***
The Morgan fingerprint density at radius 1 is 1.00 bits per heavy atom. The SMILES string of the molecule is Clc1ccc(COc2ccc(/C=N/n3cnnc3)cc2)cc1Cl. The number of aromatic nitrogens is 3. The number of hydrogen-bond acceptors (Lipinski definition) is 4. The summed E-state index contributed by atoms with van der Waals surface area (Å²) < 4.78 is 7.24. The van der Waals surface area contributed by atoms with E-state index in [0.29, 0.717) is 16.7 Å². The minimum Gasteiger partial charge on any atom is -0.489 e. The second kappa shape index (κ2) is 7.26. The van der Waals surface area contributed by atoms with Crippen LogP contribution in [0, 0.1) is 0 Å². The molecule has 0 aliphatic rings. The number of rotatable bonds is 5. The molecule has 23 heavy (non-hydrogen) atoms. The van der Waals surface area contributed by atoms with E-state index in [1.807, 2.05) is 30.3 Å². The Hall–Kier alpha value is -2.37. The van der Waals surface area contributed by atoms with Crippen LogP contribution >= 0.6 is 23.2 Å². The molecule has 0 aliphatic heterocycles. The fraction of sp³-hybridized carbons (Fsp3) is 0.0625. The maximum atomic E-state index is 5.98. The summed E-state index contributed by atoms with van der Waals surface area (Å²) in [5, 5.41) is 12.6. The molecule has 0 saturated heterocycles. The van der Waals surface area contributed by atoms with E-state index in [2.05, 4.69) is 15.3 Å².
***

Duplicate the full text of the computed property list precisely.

The Morgan fingerprint density at radius 1 is 1.00 bits per heavy atom. The SMILES string of the molecule is Clc1ccc(COc2ccc(/C=N/n3cnnc3)cc2)cc1Cl. The number of aromatic nitrogens is 3. The number of hydrogen-bond acceptors (Lipinski definition) is 4. The summed E-state index contributed by atoms with van der Waals surface area (Å²) < 4.78 is 7.24. The van der Waals surface area contributed by atoms with E-state index in [0.29, 0.717) is 16.7 Å². The minimum Gasteiger partial charge on any atom is -0.489 e. The second kappa shape index (κ2) is 7.26. The van der Waals surface area contributed by atoms with Crippen LogP contribution in [0, 0.1) is 0 Å². The molecule has 0 aliphatic rings. The number of rotatable bonds is 5. The molecule has 23 heavy (non-hydrogen) atoms. The van der Waals surface area contributed by atoms with E-state index in [1.807, 2.05) is 30.3 Å². The Hall–Kier alpha value is -2.37. The van der Waals surface area contributed by atoms with Crippen LogP contribution >= 0.6 is 23.2 Å². The molecule has 0 aliphatic heterocycles. The fraction of sp³-hybridized carbons (Fsp3) is 0.0625. The maximum atomic E-state index is 5.98. The summed E-state index contributed by atoms with van der Waals surface area (Å²) in [5, 5.41) is 12.6. The molecule has 0 saturated heterocycles. The van der Waals surface area contributed by atoms with E-state index in [2.05, 4.69) is 15.3 Å².